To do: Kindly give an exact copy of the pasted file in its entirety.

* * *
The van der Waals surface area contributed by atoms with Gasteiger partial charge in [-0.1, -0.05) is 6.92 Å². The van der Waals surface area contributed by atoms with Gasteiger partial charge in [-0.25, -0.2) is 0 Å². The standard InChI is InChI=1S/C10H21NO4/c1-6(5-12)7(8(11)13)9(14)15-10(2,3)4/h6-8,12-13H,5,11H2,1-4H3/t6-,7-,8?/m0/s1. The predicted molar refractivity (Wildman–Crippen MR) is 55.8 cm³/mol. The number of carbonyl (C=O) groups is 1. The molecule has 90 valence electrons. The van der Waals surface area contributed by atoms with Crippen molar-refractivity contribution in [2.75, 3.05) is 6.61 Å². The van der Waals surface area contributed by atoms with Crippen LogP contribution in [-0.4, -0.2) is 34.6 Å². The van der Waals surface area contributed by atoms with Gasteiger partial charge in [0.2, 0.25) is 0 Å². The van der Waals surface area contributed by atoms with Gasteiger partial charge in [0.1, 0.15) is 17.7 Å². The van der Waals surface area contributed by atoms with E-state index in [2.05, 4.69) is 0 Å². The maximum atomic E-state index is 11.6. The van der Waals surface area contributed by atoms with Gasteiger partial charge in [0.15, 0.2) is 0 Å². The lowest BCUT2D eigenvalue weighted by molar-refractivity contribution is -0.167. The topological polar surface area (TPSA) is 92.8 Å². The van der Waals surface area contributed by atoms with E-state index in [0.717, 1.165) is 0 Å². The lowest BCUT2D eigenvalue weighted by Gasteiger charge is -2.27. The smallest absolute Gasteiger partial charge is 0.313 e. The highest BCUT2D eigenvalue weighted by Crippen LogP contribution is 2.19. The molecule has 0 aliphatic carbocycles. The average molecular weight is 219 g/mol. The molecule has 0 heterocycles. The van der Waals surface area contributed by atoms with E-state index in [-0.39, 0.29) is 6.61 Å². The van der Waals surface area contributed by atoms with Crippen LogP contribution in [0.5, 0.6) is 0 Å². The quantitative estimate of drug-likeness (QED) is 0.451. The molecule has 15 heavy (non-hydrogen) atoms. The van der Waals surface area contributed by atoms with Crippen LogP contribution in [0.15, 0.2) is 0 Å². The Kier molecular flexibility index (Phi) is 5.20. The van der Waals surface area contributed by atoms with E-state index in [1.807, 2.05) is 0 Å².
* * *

The van der Waals surface area contributed by atoms with Gasteiger partial charge in [-0.1, -0.05) is 6.92 Å². The van der Waals surface area contributed by atoms with Gasteiger partial charge in [-0.25, -0.2) is 0 Å². The standard InChI is InChI=1S/C10H21NO4/c1-6(5-12)7(8(11)13)9(14)15-10(2,3)4/h6-8,12-13H,5,11H2,1-4H3/t6-,7-,8?/m0/s1. The predicted molar refractivity (Wildman–Crippen MR) is 55.8 cm³/mol. The number of carbonyl (C=O) groups is 1. The molecule has 90 valence electrons. The van der Waals surface area contributed by atoms with Crippen molar-refractivity contribution in [2.75, 3.05) is 6.61 Å². The van der Waals surface area contributed by atoms with Crippen LogP contribution in [-0.4, -0.2) is 34.6 Å². The van der Waals surface area contributed by atoms with Gasteiger partial charge in [0.2, 0.25) is 0 Å². The van der Waals surface area contributed by atoms with Gasteiger partial charge in [0.1, 0.15) is 17.7 Å². The van der Waals surface area contributed by atoms with E-state index in [2.05, 4.69) is 0 Å². The maximum atomic E-state index is 11.6. The van der Waals surface area contributed by atoms with Gasteiger partial charge in [0.15, 0.2) is 0 Å². The lowest BCUT2D eigenvalue weighted by molar-refractivity contribution is -0.167. The topological polar surface area (TPSA) is 92.8 Å². The van der Waals surface area contributed by atoms with E-state index in [0.717, 1.165) is 0 Å². The lowest BCUT2D eigenvalue weighted by Gasteiger charge is -2.27. The smallest absolute Gasteiger partial charge is 0.313 e. The highest BCUT2D eigenvalue weighted by Crippen LogP contribution is 2.19. The molecule has 0 aliphatic carbocycles. The average molecular weight is 219 g/mol. The molecule has 0 heterocycles. The van der Waals surface area contributed by atoms with E-state index in [-0.39, 0.29) is 6.61 Å². The van der Waals surface area contributed by atoms with Crippen LogP contribution in [0.5, 0.6) is 0 Å². The quantitative estimate of drug-likeness (QED) is 0.451. The molecule has 15 heavy (non-hydrogen) atoms. The van der Waals surface area contributed by atoms with Crippen LogP contribution in [0.15, 0.2) is 0 Å². The Kier molecular flexibility index (Phi) is 5.20. The van der Waals surface area contributed by atoms with E-state index in [1.807, 2.05) is 0 Å².